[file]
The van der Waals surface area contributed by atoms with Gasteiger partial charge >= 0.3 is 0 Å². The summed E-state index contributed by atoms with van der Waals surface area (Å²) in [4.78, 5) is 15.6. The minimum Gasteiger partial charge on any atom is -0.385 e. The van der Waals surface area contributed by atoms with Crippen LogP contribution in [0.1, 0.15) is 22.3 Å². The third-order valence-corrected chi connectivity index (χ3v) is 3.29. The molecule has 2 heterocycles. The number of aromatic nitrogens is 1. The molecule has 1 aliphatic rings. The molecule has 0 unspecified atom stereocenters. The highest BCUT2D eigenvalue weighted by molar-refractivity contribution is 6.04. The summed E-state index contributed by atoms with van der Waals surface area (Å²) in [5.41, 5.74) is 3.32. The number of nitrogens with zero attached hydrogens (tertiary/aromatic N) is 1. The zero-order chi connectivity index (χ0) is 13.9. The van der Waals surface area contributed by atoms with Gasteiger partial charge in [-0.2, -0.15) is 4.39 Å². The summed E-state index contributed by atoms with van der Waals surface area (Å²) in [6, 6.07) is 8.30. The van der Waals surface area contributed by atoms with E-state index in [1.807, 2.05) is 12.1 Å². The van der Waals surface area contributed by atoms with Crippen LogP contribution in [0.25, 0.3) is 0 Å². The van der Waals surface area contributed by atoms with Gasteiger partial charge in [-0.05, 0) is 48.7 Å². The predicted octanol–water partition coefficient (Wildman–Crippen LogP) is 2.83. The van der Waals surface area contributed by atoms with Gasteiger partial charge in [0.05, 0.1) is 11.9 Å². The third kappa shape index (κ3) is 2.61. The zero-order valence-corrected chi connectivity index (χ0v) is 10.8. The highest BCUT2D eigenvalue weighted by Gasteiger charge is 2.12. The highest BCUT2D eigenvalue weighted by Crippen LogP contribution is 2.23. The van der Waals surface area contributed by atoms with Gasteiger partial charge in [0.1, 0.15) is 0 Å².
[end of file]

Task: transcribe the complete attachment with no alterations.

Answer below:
The van der Waals surface area contributed by atoms with Gasteiger partial charge >= 0.3 is 0 Å². The summed E-state index contributed by atoms with van der Waals surface area (Å²) in [4.78, 5) is 15.6. The minimum Gasteiger partial charge on any atom is -0.385 e. The van der Waals surface area contributed by atoms with Crippen LogP contribution in [0.1, 0.15) is 22.3 Å². The third-order valence-corrected chi connectivity index (χ3v) is 3.29. The molecule has 2 heterocycles. The number of aromatic nitrogens is 1. The molecule has 1 aliphatic rings. The molecule has 0 unspecified atom stereocenters. The highest BCUT2D eigenvalue weighted by molar-refractivity contribution is 6.04. The summed E-state index contributed by atoms with van der Waals surface area (Å²) in [5.41, 5.74) is 3.32. The number of nitrogens with zero attached hydrogens (tertiary/aromatic N) is 1. The zero-order chi connectivity index (χ0) is 13.9. The van der Waals surface area contributed by atoms with Gasteiger partial charge in [-0.2, -0.15) is 4.39 Å². The summed E-state index contributed by atoms with van der Waals surface area (Å²) in [6, 6.07) is 8.30. The van der Waals surface area contributed by atoms with E-state index in [1.807, 2.05) is 12.1 Å². The van der Waals surface area contributed by atoms with Crippen LogP contribution in [0.25, 0.3) is 0 Å². The van der Waals surface area contributed by atoms with Gasteiger partial charge in [-0.05, 0) is 48.7 Å². The predicted octanol–water partition coefficient (Wildman–Crippen LogP) is 2.83. The van der Waals surface area contributed by atoms with Gasteiger partial charge in [0.05, 0.1) is 11.9 Å². The third kappa shape index (κ3) is 2.61. The zero-order valence-corrected chi connectivity index (χ0v) is 10.8. The highest BCUT2D eigenvalue weighted by Gasteiger charge is 2.12. The highest BCUT2D eigenvalue weighted by Crippen LogP contribution is 2.23. The van der Waals surface area contributed by atoms with Gasteiger partial charge in [0.1, 0.15) is 0 Å².